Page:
Traveling between locations, Sasha only encounters strange robots and a few holographic projections, with few real human NPCs present. Aside from the occasional chat with Beta, this means Sasha relies on your observational skills to piece together what happened. It’s littered with diagrams showing how ‘s devices work, and well-hidden objects. However, spending 20 minutes for him looking for power isn’t ideal, so some of these puzzles would benefit from more signage. Also, Red Matter 2’s puzzles are a bit dull in flipping circuits and restoring his power for the fifth time, so I think a wider variety of puzzles would help. But most of the time it’s done sensibly, so whether it’s figuring out obscure clues for safe combinations or finding the right frequency for a mining device, it’s important to take your time, and nothing is in a hurry. Not achievable.

My only big complaint is the combat.


Sasha is also equipped with a jetpack, which occasionally leads to platforming. Fear not, though. Vertical Robot supports a comfortable setting. Smooth movement is the most immersive option for me, but instead you can set your jetpack to teleport, where you can point and click to instantly flash wherever you want to go. option so you don’t have to stand for 6 hours. You can adjust walking and turning speeds, and it comes with options like optional blinds that place vignettes around the screen. Finally, you can choose your handedness for greater accessibility.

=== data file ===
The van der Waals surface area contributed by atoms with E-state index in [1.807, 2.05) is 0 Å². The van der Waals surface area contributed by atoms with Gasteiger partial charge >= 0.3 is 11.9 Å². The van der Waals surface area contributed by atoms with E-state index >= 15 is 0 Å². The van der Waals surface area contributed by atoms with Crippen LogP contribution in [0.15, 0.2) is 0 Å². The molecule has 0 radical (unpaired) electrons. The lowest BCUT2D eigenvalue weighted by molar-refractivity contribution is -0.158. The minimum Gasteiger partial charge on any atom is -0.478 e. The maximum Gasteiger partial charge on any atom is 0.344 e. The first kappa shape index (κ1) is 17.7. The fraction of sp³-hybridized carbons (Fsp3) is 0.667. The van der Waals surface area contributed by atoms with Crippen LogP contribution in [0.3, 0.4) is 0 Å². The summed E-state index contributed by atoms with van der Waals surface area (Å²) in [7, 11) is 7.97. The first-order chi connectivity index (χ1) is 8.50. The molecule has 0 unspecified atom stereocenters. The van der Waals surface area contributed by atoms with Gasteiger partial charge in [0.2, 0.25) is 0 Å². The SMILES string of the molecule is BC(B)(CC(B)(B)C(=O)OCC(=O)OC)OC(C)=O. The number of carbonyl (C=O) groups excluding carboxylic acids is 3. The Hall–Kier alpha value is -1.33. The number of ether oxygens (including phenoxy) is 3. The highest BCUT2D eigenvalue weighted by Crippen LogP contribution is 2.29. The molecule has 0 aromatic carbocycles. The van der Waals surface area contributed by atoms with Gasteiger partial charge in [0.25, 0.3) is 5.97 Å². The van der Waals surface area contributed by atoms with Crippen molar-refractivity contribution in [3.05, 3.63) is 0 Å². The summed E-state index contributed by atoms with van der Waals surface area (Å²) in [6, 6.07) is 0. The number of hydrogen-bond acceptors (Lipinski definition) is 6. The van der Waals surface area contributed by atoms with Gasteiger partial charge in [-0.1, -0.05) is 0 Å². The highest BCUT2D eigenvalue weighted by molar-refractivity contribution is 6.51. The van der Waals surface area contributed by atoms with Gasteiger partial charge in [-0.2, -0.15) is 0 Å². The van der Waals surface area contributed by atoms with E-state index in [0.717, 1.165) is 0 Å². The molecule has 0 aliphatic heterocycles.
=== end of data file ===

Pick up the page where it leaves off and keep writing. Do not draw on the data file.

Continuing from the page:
To be honest, my only major complaint is the combat that doesn’t hold its head in the middle of the story. Volgravia’s base contains two types of enemy drones: humanoids that can only be hurt by shooting at specific irritating small weak spots like shoulders, and floating mechanical eyes that make up for the lack of armor. , making it difficult to hit enemies with a nasty level of mobility. strike. There are also some nasty turrets that shoot Sasha on sight.

Using motion controls to handle guns requires a steady aim to use them well. It’s fine for less intense segments like solving puzzles, but in Red Matter 2’s shootouts? Not so much. We’ve long believed that VR is a great format for shooters, especially arcade shooters like Robo Recall and Zombieland: Headshot Fever, but the best games usually find hitting enemies this frustrating. there is no. Where they go next often requires precision shooting and guesswork, and of course there is a death hazard at point-blank range, making these segments feel rather stretched out. Thankfully, the combat doesn’t happen often enough to detract from Red Matter 2 as a whole.

Where Red Matter 2 really shines is exploration, with a retro-futuristic art style that quietly nails the tense atmosphere of these abandoned bases. You might feel like you’re walking through a horror game while crawling through corridors filled with dark vents and red matter. After testing both the PC and Quest 2 versions, I was pleasantly surprised by how realistic the Quest 2’s graphics are. This is one of the most beautiful games you can play without a PC connected to your headset.

It’s not just these quiet moments at the base that impress me. While he is visiting one of Saturn’s moons, you can go down an outdoor boardwalk. It was amazing to see the stars overhead and the giant gas giants below. Seeing how small she is in the grand scheme of things allowed Sasha’s journey to gain an immersion that only her VR could capture. The sensation was as impressive as she was when she visited her Triton, Neptune’s moon.